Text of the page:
I read the first two of these books when I was a kid about 1000 times each. I think Sideways Stories from Wayside School was like 1000 times, and maybe Wayside School is falling down is more like 900 times, if I am being accurate.
Indeed, I bought both of these from the Scholastic book fair, with the weird onion skin newsprint foldable pamphlet. It was great.
I swear to goodness I read these so many times.
Sideways Stories from Wayside School:
30 stories about 30 kids in a school with 30 stories. Wayside school was accidentally built sideways with everything stacked on top of each other instead of side-by-side. There was no 19th story of course, and then there’s a giant space down below for the playground.
I remember feeling super smart that I figured out ahead of time that Louis WAS Louis Sachar. So post-modern. And of course, I felt super thrilled by any mention of Dead Rats, like they were celebrities.
The best stories in this collection involve students not understanding how school works, not because they are dumb or anything, but because school is often opaque to students who learn differently. So for example, there’s a story where one of the students can’t count the “correct” way, but always gets the answer right, but when he counts the right way, he always gets the answer wrong. It seems like a clear nod to differentiation (even before that was a word people really knew).
In this collection each of the 27 or so students is given a chapter and we learn a little about them.
Wayside school is falling down:
I didn’t know that this book had a 12 year gap between it and the previous one being published. It gives me a sense of wonder at how on the ball Louis Sachar was when he was criticizing bad teaching in ways that newly trained teachers are drilled to understand. On the ball is a pun because Louis is the name of the Yard Teacher, who hands out balls to the students.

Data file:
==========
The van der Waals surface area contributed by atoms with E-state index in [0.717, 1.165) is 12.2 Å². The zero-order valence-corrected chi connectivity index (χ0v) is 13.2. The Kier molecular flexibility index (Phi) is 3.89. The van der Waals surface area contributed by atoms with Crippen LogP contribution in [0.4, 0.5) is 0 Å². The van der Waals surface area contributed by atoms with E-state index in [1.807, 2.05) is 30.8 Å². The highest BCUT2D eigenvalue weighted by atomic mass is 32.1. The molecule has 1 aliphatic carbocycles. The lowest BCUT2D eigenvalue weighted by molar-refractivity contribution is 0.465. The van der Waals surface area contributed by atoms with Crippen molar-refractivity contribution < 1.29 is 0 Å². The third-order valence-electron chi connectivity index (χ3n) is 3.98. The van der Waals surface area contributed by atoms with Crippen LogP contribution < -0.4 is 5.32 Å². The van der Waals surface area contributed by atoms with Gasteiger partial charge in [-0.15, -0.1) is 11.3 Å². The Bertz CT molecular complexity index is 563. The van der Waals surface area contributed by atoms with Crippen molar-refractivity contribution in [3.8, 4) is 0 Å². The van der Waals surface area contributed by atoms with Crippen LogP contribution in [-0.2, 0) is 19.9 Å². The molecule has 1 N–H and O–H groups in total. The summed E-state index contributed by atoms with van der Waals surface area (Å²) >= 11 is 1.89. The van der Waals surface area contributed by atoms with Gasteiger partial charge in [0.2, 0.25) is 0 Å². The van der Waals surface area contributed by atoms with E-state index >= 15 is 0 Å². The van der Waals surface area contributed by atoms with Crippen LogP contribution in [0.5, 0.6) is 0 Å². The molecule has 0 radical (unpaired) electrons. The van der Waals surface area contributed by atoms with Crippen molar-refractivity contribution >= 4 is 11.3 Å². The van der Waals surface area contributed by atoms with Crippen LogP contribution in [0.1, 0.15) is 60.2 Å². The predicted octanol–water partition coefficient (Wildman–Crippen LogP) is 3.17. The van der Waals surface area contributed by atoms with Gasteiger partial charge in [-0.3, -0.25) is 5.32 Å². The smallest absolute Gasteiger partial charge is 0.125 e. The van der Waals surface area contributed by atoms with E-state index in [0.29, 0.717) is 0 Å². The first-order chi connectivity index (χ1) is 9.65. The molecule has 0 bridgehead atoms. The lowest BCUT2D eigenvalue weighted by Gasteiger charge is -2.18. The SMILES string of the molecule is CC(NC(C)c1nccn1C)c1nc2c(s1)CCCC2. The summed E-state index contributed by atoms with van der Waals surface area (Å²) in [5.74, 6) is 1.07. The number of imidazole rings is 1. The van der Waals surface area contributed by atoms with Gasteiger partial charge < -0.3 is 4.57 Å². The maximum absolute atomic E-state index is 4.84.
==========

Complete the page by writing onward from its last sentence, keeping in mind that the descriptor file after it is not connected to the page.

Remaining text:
The best story in this collection involves a students accidentally finding the mysterious 19th story, where Ms. Zarves teaches. This is a misfit room where once a students gets misplaced they find themselves here. This one hit me right in the teaching part of my brain and heart, because the students are given nothing but busy work that doesn’t let them think, but they get good grades so they don’t complain. Every teacher has done this and we all know it’s wrong, but sometimes it’s all we can do on a day for one reason or the next, but that feeling it produces in lots of students of well, I got my points, I’m good. The issue comes later when they are asked to recall what they learned or to think on their own or just to do something on their own and they just can’t. It’s so frustrating to deal with, and what do they want when that happens? To be given packets. Luckily the student from the main set of stories who end up there fights and get out.
Wayside School is Getting Weirder:
I didn’t even know this book existed. It was published in 1995, right when I was in middle school and should have known about it. Instead, 20 years later I finally got to it. I was hoping that I would get some closure with the mysterious men in mustaches and attache cases from the first two books, but I didn’t.
Instead, the students’ teacher takes maternity leave and they are presented with a series of different substitute teachers. One is the son of their first awful teacher who got turned into an apple and eaten. Another is the old teacher of their Yard Teacher who held decades-long grudges against former students and carried them with her. Finally, they got a woman who was so hurt by a former lover she turned that hurt on others by reading their thoughts and gaslighting them into distrusting their own sense of the world.
I liked this series of different teachers, but it’s funny because it’s almost critical of women taking maternity leave because of how much it disrupts the flow of a school year. My department head is on maternity leave now and has been since February. In the long scheme of things, it’s not much of a break, but when it’s coupled with the general instability our school is facing this year it puts it into a weird perspective. It’s a strange feeling to be supportive and annoyed at the same time. And the person who most strongly implies she’s annoyed is my assistant principal, who was on maternity leave two years ago.
Anyway! This collection was a lot of fun, but I am definitely good with putting Louis Sachar down for a little while. He was the narrator, so if you get a chance, he’s got such a funny, reassuring voice.